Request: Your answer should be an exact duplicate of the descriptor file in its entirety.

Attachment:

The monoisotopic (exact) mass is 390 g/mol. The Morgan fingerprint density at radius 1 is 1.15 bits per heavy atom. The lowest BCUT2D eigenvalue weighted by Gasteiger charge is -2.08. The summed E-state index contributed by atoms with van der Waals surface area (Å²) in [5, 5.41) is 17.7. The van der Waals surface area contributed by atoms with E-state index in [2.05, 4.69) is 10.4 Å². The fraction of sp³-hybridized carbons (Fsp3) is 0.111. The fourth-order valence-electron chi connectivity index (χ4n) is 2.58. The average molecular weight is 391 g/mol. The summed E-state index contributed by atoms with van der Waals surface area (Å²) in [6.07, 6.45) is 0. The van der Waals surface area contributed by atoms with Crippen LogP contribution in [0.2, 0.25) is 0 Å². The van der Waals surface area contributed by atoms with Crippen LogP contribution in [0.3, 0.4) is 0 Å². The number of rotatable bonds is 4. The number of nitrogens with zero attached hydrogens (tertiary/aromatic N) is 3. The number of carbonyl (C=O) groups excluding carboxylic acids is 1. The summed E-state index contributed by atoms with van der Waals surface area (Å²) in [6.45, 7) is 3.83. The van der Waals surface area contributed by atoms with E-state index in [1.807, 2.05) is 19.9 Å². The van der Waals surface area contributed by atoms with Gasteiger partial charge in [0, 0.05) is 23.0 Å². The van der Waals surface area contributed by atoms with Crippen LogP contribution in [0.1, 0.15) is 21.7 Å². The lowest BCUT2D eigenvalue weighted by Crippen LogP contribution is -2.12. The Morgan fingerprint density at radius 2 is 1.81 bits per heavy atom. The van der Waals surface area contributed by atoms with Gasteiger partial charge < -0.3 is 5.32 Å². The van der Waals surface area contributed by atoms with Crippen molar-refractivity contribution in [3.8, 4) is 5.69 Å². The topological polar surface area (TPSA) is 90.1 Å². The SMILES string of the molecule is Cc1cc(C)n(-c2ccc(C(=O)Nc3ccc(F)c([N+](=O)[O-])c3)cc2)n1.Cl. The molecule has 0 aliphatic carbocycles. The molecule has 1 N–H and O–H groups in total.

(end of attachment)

The monoisotopic (exact) mass is 390 g/mol. The Morgan fingerprint density at radius 1 is 1.15 bits per heavy atom. The lowest BCUT2D eigenvalue weighted by Gasteiger charge is -2.08. The summed E-state index contributed by atoms with van der Waals surface area (Å²) in [5, 5.41) is 17.7. The van der Waals surface area contributed by atoms with E-state index in [2.05, 4.69) is 10.4 Å². The fraction of sp³-hybridized carbons (Fsp3) is 0.111. The fourth-order valence-electron chi connectivity index (χ4n) is 2.58. The average molecular weight is 391 g/mol. The summed E-state index contributed by atoms with van der Waals surface area (Å²) in [6.07, 6.45) is 0. The van der Waals surface area contributed by atoms with Crippen LogP contribution in [0.2, 0.25) is 0 Å². The van der Waals surface area contributed by atoms with Crippen LogP contribution in [0.3, 0.4) is 0 Å². The number of rotatable bonds is 4. The number of nitrogens with zero attached hydrogens (tertiary/aromatic N) is 3. The number of carbonyl (C=O) groups excluding carboxylic acids is 1. The summed E-state index contributed by atoms with van der Waals surface area (Å²) in [6.45, 7) is 3.83. The van der Waals surface area contributed by atoms with E-state index in [1.807, 2.05) is 19.9 Å². The van der Waals surface area contributed by atoms with Gasteiger partial charge in [0, 0.05) is 23.0 Å². The van der Waals surface area contributed by atoms with Crippen LogP contribution in [0.1, 0.15) is 21.7 Å². The lowest BCUT2D eigenvalue weighted by Crippen LogP contribution is -2.12. The Morgan fingerprint density at radius 2 is 1.81 bits per heavy atom. The van der Waals surface area contributed by atoms with Gasteiger partial charge < -0.3 is 5.32 Å². The van der Waals surface area contributed by atoms with Crippen molar-refractivity contribution in [3.8, 4) is 5.69 Å². The topological polar surface area (TPSA) is 90.1 Å². The SMILES string of the molecule is Cc1cc(C)n(-c2ccc(C(=O)Nc3ccc(F)c([N+](=O)[O-])c3)cc2)n1.Cl. The molecule has 0 aliphatic carbocycles. The molecule has 1 N–H and O–H groups in total.